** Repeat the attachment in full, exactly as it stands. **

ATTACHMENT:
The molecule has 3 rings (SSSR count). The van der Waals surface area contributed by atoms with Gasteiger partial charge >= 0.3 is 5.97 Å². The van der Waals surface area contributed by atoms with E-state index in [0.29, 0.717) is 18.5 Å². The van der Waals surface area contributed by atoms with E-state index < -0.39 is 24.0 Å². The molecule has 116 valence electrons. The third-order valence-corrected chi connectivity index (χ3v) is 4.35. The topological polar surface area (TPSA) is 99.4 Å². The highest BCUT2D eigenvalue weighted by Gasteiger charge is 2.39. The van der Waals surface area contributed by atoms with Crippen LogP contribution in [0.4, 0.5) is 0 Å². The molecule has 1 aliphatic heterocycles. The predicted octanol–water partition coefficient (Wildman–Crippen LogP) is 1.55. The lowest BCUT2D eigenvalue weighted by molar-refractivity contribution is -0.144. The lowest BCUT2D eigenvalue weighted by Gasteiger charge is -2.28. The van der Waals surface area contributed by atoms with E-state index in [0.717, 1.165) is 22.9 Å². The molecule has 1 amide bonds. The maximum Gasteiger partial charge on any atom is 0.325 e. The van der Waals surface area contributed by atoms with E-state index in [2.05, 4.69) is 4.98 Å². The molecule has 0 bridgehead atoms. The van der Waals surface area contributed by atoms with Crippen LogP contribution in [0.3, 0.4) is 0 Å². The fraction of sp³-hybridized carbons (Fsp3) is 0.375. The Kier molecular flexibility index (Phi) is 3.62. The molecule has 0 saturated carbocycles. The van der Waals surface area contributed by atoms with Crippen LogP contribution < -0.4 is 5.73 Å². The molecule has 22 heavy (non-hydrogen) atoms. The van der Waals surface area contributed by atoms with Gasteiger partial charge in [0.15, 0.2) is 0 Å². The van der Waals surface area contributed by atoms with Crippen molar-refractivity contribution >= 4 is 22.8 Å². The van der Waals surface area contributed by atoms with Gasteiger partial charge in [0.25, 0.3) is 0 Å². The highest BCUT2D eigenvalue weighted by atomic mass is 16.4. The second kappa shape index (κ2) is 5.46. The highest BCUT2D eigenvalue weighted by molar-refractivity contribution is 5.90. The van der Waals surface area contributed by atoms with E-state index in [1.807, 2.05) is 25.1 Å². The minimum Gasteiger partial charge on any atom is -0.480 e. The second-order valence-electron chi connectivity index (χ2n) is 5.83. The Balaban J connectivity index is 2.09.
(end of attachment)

The molecule has 3 rings (SSSR count). The van der Waals surface area contributed by atoms with Gasteiger partial charge >= 0.3 is 5.97 Å². The van der Waals surface area contributed by atoms with E-state index in [0.29, 0.717) is 18.5 Å². The van der Waals surface area contributed by atoms with E-state index < -0.39 is 24.0 Å². The molecule has 116 valence electrons. The third-order valence-corrected chi connectivity index (χ3v) is 4.35. The topological polar surface area (TPSA) is 99.4 Å². The highest BCUT2D eigenvalue weighted by Gasteiger charge is 2.39. The van der Waals surface area contributed by atoms with Crippen LogP contribution in [0.4, 0.5) is 0 Å². The molecule has 1 aliphatic heterocycles. The predicted octanol–water partition coefficient (Wildman–Crippen LogP) is 1.55. The lowest BCUT2D eigenvalue weighted by molar-refractivity contribution is -0.144. The lowest BCUT2D eigenvalue weighted by Gasteiger charge is -2.28. The van der Waals surface area contributed by atoms with E-state index in [0.717, 1.165) is 22.9 Å². The molecule has 1 amide bonds. The maximum Gasteiger partial charge on any atom is 0.325 e. The van der Waals surface area contributed by atoms with E-state index in [2.05, 4.69) is 4.98 Å². The molecule has 0 bridgehead atoms. The van der Waals surface area contributed by atoms with Crippen LogP contribution in [0.3, 0.4) is 0 Å². The fraction of sp³-hybridized carbons (Fsp3) is 0.375. The Kier molecular flexibility index (Phi) is 3.62. The molecule has 0 saturated carbocycles. The van der Waals surface area contributed by atoms with Crippen LogP contribution < -0.4 is 5.73 Å². The molecule has 22 heavy (non-hydrogen) atoms. The van der Waals surface area contributed by atoms with Gasteiger partial charge in [0.15, 0.2) is 0 Å². The van der Waals surface area contributed by atoms with Crippen molar-refractivity contribution >= 4 is 22.8 Å². The van der Waals surface area contributed by atoms with Gasteiger partial charge in [0.25, 0.3) is 0 Å². The highest BCUT2D eigenvalue weighted by atomic mass is 16.4. The second kappa shape index (κ2) is 5.46. The highest BCUT2D eigenvalue weighted by molar-refractivity contribution is 5.90. The van der Waals surface area contributed by atoms with E-state index in [1.807, 2.05) is 25.1 Å². The minimum Gasteiger partial charge on any atom is -0.480 e. The second-order valence-electron chi connectivity index (χ2n) is 5.83. The Balaban J connectivity index is 2.09.